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Apr 11Liked by Judson Stacy Vereen

I miss Christopher Hitchens. Every damn thing about the man. As you said Hitchens was a one of a kind. If you know of anyone today that has his intellect, humor( abrasive) , speaks with candor, can corner and absolutely render another persons position null and void, by using logic, something that seems to have disapeared in many a debate, or conversation on a variety of topics.

The world is a lesser place without Christopher Hitchens

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Right on. Yes......thanks Mark!

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Apr 12Liked by Judson Stacy Vereen

There are other public intellectuals, but he was oozing with more charm than he knew what to do with. A rare blend of brilliance, moral courage, charm and humor. Always a rare combination to be sure, but in 2024 he feels more like a dinosaur or a unicorn, as moral cowardice is the status quo even in situations that would’ve knocked sense into most of us even 15 years ago. I’ve been comfort watching his old debates lately too. RIP CH and thanks for the post.

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You are correct. Love this. Sometimes I will put his old debates on as ambient atmosphere, lol.

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I heard him speaking just once, in Little Rock, on the God is not Great tour. He was scintillating--though I've since come to think that some of his arguments were not as sophisticated as I thought at the time. You probably know Martin Amis' novel The Pregnant Widow, which was inspired by him. It's pretty brilliant, a return to Amis at the top of his form, and gives an idea of what the man must have been like to know personally.

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I am glad you got to hear him. He loved the states so much. As for his arguments, I think they articulate something instinctual in fellow atheists. He certainly gives a great wording to ideas and thoughts about the existence (or lack thereof) of god that are already hovering somewhere in the mind. At least, for me. But I am a lifelong nonbeliever. I was an atheist way before I knew who Hitchens was. So I never had the opportunity to approach his ideas from the other side of the argument. I don't know how convincing he (or any atheist) could be to a believer. I mean it- I simply don't. And I really appreciate the book reminder of the Pregnant Widow, which I have not read but ought to.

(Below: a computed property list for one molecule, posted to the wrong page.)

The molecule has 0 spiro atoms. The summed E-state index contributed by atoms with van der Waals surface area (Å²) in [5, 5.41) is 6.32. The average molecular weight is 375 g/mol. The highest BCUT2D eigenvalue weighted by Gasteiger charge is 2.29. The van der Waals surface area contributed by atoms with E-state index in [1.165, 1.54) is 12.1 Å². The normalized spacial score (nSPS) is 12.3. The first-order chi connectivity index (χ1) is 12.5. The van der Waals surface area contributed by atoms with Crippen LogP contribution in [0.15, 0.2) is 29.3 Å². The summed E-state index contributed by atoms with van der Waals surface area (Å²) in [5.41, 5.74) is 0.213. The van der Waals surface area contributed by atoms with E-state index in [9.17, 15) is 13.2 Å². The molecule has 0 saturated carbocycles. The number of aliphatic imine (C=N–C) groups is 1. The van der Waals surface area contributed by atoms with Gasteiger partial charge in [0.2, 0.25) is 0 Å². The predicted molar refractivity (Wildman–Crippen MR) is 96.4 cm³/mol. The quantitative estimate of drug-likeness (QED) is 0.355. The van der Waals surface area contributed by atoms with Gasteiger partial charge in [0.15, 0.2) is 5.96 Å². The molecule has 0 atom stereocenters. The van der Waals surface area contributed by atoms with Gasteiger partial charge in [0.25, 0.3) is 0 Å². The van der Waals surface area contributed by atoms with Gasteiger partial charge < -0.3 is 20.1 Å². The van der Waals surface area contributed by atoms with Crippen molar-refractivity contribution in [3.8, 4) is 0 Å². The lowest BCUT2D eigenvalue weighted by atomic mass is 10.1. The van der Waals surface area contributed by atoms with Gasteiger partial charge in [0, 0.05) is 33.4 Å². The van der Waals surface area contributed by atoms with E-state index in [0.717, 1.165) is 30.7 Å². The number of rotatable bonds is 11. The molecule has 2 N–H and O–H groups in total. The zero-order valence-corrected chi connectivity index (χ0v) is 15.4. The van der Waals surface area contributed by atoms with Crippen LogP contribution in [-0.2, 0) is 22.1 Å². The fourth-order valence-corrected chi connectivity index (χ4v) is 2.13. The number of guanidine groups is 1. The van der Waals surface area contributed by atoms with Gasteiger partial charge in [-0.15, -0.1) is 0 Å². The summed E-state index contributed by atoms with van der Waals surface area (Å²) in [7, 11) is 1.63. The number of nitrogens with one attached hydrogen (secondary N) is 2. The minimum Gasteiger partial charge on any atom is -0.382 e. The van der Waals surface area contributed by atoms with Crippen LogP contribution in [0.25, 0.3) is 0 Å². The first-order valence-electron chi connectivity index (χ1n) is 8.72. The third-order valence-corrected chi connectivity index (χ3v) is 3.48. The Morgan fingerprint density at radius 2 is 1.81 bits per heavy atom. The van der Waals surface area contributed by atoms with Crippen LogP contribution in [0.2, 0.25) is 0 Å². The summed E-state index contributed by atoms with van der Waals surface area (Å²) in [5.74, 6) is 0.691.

Thank you, by the way, for reading some of my works. I appreciate that immensely, as well as your publication's recommendation of my own. Very kind of you!

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You're welcome. He was a terrific speaker, better than Dawkins. I was a lifelong atheist too, but have come to the conclusion that most atheists have an oversimplified idea of what God might mean. I think the New Atheists were rightly attacking a very crude, childish conception of God, as perpetrated by many Christian fundamentalists. But I've since come to think that if we see God as Nature--as Spinoza did, and Einstein, and I think many of the great twentieth century physicists--then it's hard to refute. But the personal God of the Bible, with his favourites and punishments, while entertaining, and in some ways metaphorically instructive, can't correspond to reality, I agree.

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